In-depth reviews

Mercedes EQS review: range, battery & charging

Thanks to an enormous battery and aerodynamic design, the EQS boasts one of the longest ranges of any electric car

Overall rating

3.5 out of 5

Range, battery & charging rating

4.5 out of 5

ModelRangeWallbox charge timeRapid charge time
EQS 450+414-464 miles17hrs 15mins (0-100%, 7.4kW)32mins (10-80%, 200kW)
AMG EQS 53 4MATIC+324-347 miles17hrs 15mins (0-100%, 7.4kW)32mins (10-80%, 200kW)

As it stands, just two versions of the Mercedes EQS are offered in the UK. Eventually, it’s thought a 90kWh battery will be available, but for now all models feature a 107.8kWh unit – one of the largest fitted to a production electric car. It’s more than four times the size of the battery you’ll find in the entry-level Fiat 500.

Mercedes EQS range

If maximum range on a charge is your single focus, then little comes close to the Mercedes EQS 450+ and its whopping 107.8kWh battery. In its most basic – but still extraordinarily well equipped – AMG Line guise, the flagship zero-emissions saloon posts an official range of up to 464 miles. That is more than the BMW i7’s 388-mile maximum range, and trumps the latest Tesla Model S Long Range which will only go 400 miles on a full charge.

Moving up through the range – and specifying larger wheels – will see your projected range fall. The EQS 450+ AMG Line Premium Plus, for example, will do 441 miles according to Mercedes – a dip of around 5%.

Luxury-spec cars, with their even larger 22-inch wheels are hit even harder. These models will return 414 miles on the WLTP test cycle, though Mercedes says that adding things like the Hyperscreen infotainment system and Rear Luxury Lounge package can shave another four miles from that total – presumably due to the added weight.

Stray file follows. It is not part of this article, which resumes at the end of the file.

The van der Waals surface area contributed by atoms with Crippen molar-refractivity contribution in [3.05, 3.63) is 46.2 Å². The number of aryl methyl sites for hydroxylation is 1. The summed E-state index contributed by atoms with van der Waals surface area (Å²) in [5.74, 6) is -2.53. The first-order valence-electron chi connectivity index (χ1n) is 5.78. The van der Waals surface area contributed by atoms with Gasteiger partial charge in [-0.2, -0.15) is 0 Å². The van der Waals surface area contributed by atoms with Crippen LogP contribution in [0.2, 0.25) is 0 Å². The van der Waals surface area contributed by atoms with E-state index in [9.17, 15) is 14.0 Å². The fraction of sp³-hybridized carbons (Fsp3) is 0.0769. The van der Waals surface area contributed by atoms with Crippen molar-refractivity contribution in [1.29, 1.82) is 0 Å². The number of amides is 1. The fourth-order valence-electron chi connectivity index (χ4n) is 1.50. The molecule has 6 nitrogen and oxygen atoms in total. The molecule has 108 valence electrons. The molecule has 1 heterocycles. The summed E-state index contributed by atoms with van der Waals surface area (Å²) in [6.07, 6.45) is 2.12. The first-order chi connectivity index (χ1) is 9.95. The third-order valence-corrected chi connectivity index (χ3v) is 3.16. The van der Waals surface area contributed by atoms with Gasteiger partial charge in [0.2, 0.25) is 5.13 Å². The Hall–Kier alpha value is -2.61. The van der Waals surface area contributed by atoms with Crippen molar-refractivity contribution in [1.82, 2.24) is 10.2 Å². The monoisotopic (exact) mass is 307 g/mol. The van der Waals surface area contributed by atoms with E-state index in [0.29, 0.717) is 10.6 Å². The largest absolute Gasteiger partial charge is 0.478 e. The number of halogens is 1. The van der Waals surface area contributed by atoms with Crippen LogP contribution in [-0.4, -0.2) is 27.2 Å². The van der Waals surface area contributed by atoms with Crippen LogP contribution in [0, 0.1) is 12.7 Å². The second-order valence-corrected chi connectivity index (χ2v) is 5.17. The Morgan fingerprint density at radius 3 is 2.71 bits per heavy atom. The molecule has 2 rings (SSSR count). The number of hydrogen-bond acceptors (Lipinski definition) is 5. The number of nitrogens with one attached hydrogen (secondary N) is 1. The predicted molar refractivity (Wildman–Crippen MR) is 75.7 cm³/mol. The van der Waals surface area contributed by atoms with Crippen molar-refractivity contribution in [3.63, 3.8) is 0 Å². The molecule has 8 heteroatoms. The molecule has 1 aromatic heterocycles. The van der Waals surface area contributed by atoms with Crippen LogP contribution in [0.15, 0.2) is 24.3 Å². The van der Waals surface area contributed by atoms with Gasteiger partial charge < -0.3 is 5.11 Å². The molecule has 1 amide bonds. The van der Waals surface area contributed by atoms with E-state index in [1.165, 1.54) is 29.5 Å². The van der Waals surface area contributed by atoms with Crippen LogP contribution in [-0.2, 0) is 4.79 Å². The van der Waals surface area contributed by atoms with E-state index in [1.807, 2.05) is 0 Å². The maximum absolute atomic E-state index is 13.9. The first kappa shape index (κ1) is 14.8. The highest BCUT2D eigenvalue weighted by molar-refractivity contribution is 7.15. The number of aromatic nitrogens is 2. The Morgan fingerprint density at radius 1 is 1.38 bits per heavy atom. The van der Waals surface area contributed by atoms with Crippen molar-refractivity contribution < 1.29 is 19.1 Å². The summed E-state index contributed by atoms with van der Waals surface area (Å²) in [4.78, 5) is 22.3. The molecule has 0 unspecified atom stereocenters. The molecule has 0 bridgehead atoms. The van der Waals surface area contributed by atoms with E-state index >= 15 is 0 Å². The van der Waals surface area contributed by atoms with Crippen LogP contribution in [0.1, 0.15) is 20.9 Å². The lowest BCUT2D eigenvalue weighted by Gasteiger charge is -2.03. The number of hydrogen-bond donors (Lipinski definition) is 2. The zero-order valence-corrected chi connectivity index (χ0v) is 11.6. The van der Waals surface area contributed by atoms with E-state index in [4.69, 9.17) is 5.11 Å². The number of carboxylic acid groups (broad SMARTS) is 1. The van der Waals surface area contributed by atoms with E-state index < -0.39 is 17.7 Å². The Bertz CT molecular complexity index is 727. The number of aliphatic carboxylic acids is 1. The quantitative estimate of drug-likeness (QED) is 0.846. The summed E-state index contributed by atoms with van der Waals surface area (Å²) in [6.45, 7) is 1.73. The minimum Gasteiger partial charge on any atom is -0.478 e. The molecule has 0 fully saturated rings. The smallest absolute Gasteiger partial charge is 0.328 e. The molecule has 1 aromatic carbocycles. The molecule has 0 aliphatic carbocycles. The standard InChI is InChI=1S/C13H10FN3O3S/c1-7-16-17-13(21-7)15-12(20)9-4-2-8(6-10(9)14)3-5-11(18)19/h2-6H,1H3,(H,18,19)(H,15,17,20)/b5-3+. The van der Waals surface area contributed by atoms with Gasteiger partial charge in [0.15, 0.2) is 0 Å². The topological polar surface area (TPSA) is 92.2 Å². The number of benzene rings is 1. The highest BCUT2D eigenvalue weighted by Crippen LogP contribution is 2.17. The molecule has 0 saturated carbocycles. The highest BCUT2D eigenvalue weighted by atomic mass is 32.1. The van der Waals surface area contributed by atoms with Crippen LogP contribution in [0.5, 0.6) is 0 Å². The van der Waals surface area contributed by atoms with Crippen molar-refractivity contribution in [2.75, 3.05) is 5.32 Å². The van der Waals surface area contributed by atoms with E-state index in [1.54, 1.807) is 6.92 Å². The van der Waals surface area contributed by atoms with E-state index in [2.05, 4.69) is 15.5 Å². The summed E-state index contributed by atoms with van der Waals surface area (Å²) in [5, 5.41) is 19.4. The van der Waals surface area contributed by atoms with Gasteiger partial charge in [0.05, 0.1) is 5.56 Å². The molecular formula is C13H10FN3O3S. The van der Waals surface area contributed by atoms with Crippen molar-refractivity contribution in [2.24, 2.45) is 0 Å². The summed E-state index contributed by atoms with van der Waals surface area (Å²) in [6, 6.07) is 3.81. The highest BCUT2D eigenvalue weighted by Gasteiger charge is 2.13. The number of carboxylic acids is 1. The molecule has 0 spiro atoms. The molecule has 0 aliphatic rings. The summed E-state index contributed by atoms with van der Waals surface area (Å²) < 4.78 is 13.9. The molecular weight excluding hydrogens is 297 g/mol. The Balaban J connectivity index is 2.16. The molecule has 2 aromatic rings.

Upgrade to the Mercedes-AMG EQS 53 model and that figure will drop even further – despite using the same 107.8kWh battery. That’s the compromise you’ll have to make for more than 750bhp and 1,020Nm of torque. It’s still an admirably capable long-distance car, however, claiming a range of 347 miles. Ironically, opting for the ‘Touring’ pack actually reduces the car’s range to 324 miles – presumably down to the larger wheels.

Charge time

Unsurprisingly, due to the gigantic battery, it takes a long time to recharge the EQS. Fully recharging from flat using an 11kW home wallbox (if your house has a three-phase supply) or public charging point will take just under 12 hours. However, the same top-up from a more common 7.4kW wallbox will take over 17 hours.

Thankfully, the EQS also boasts impressive rapid-charging capability, with a maximum speed of 200kW. That may not be as fast as the 800-volt-equipped Porsche Taycan and Audi e-tron GT, but it’s good enough to take any EQS from 10-80% capacity in just over half an hour via a 350kW ultra-rapid charge point.

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